Tea Leoni, Parade

Parade

Téa Leoni has nothing but love for her ex-husband David Duchovny.

The actors initially separated in 2008, the same year Duchovny entered rehab for sex addiction. The New York City-based duo reconciled, but they separated for a second time in June 2011. Leoni and Duchovny filed for divorce in June 2014, citing "an irretrievable breakdown" as the cause for their split.

Speaking for the first time about her divorce in the Sept. 21 issue of Parade, Leoni says, "Listen, David gave me the two greatest gifts on the planet; I don't know how I could ever hate him. We've always loved each other, and we adore these kids," the star says of Kyd Miller, 12, and Madelaine West, 15.

She doesn't divulge details, as the exes want to protect their two children's feelings. "I'm not playing stupid—I understand feelings can get hurt and things can get icky. We've had our moments like that. But these kids are too important, and he feels the same way. I know it," the actress says. "He's a good guy."

Post-breakup, Leoni says her kids tried to play their parents. "There was that brief moment when the kids said, 'Oh, I can work a scam on you here and him over there,' and we were like, 'News flash—no!'"

With CBS' Madam Secretary filming in the Big Apple, Leoni, 48, is able to keep her family close. "L.A. is good for like four days, and then you've gotta get out. I wanted my kids close to my parents and David's mother. I wanted them to get to know their grandparents," she tells Parade. "I was very close to mine."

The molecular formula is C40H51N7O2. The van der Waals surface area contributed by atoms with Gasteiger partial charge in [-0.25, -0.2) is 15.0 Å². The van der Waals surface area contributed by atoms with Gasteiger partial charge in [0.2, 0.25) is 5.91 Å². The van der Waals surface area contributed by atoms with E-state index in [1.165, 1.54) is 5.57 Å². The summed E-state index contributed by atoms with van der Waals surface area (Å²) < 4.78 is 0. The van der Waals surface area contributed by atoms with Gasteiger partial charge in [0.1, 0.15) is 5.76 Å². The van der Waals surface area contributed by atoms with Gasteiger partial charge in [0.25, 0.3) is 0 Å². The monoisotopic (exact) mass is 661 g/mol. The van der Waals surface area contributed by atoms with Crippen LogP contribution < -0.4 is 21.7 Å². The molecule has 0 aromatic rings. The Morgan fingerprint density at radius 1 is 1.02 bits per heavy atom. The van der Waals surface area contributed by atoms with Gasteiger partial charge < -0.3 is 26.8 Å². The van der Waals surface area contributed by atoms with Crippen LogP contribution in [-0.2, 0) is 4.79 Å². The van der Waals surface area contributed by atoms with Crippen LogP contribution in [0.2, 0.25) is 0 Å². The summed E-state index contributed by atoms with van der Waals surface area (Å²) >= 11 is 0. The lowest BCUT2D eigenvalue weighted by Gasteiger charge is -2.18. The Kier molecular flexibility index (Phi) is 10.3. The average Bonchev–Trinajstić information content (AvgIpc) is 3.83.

Why return to TV after a successful run on The Naked Truth? "I put [the script] down thinking, I'll regret it if I don't do this. She's a different kind of woman than we've ever seen on television or in politics," she says. To prepare for the role, she had breakfast with former Secretary of State Madeleine Albright. "Facing sexism as the first woman in that job, she told me things I'll take to the grave," Leoni tells the publication. "She did say that although there was a concern about sending a woman to negotiate in areas where women are not revered or educated, 'All the trouble I had was here, never over there.'"

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